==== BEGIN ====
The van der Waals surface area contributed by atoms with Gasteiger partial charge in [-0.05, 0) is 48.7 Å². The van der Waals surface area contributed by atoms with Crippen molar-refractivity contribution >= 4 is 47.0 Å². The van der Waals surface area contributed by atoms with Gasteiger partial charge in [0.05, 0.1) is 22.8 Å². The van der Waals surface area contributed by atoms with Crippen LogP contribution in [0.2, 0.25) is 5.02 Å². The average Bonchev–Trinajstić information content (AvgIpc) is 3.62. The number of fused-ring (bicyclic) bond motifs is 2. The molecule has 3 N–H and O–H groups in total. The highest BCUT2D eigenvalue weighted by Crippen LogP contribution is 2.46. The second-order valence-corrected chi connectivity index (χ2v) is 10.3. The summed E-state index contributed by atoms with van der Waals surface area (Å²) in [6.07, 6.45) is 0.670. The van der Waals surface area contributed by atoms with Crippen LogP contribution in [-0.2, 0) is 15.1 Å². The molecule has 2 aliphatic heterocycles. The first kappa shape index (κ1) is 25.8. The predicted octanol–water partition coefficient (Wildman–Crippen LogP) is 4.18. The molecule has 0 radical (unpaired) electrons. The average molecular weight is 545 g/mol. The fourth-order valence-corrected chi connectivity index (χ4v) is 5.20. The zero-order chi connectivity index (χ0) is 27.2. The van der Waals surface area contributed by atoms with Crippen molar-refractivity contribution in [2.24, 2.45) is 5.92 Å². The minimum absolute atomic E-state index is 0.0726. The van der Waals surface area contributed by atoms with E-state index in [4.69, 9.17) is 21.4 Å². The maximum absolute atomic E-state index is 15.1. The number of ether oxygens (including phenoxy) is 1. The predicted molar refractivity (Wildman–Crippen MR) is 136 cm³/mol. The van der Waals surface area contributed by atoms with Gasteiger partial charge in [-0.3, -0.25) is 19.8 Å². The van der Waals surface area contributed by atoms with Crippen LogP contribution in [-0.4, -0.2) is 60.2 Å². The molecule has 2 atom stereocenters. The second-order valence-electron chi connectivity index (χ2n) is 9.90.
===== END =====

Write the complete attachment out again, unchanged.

The van der Waals surface area contributed by atoms with Gasteiger partial charge in [-0.05, 0) is 48.7 Å². The van der Waals surface area contributed by atoms with Crippen molar-refractivity contribution >= 4 is 47.0 Å². The van der Waals surface area contributed by atoms with Gasteiger partial charge in [0.05, 0.1) is 22.8 Å². The van der Waals surface area contributed by atoms with Crippen LogP contribution in [0.2, 0.25) is 5.02 Å². The average Bonchev–Trinajstić information content (AvgIpc) is 3.62. The number of fused-ring (bicyclic) bond motifs is 2. The molecule has 3 N–H and O–H groups in total. The highest BCUT2D eigenvalue weighted by Crippen LogP contribution is 2.46. The second-order valence-corrected chi connectivity index (χ2v) is 10.3. The summed E-state index contributed by atoms with van der Waals surface area (Å²) in [6.07, 6.45) is 0.670. The van der Waals surface area contributed by atoms with Crippen LogP contribution in [-0.2, 0) is 15.1 Å². The molecule has 2 aliphatic heterocycles. The first kappa shape index (κ1) is 25.8. The predicted octanol–water partition coefficient (Wildman–Crippen LogP) is 4.18. The molecule has 0 radical (unpaired) electrons. The average molecular weight is 545 g/mol. The fourth-order valence-corrected chi connectivity index (χ4v) is 5.20. The zero-order chi connectivity index (χ0) is 27.2. The van der Waals surface area contributed by atoms with Crippen molar-refractivity contribution in [2.24, 2.45) is 5.92 Å². The minimum absolute atomic E-state index is 0.0726. The van der Waals surface area contributed by atoms with E-state index in [4.69, 9.17) is 21.4 Å². The maximum absolute atomic E-state index is 15.1. The number of ether oxygens (including phenoxy) is 1. The predicted molar refractivity (Wildman–Crippen MR) is 136 cm³/mol. The van der Waals surface area contributed by atoms with Gasteiger partial charge in [-0.3, -0.25) is 19.8 Å². The van der Waals surface area contributed by atoms with Crippen LogP contribution in [-0.4, -0.2) is 60.2 Å². The molecule has 2 atom stereocenters. The second-order valence-electron chi connectivity index (χ2n) is 9.90.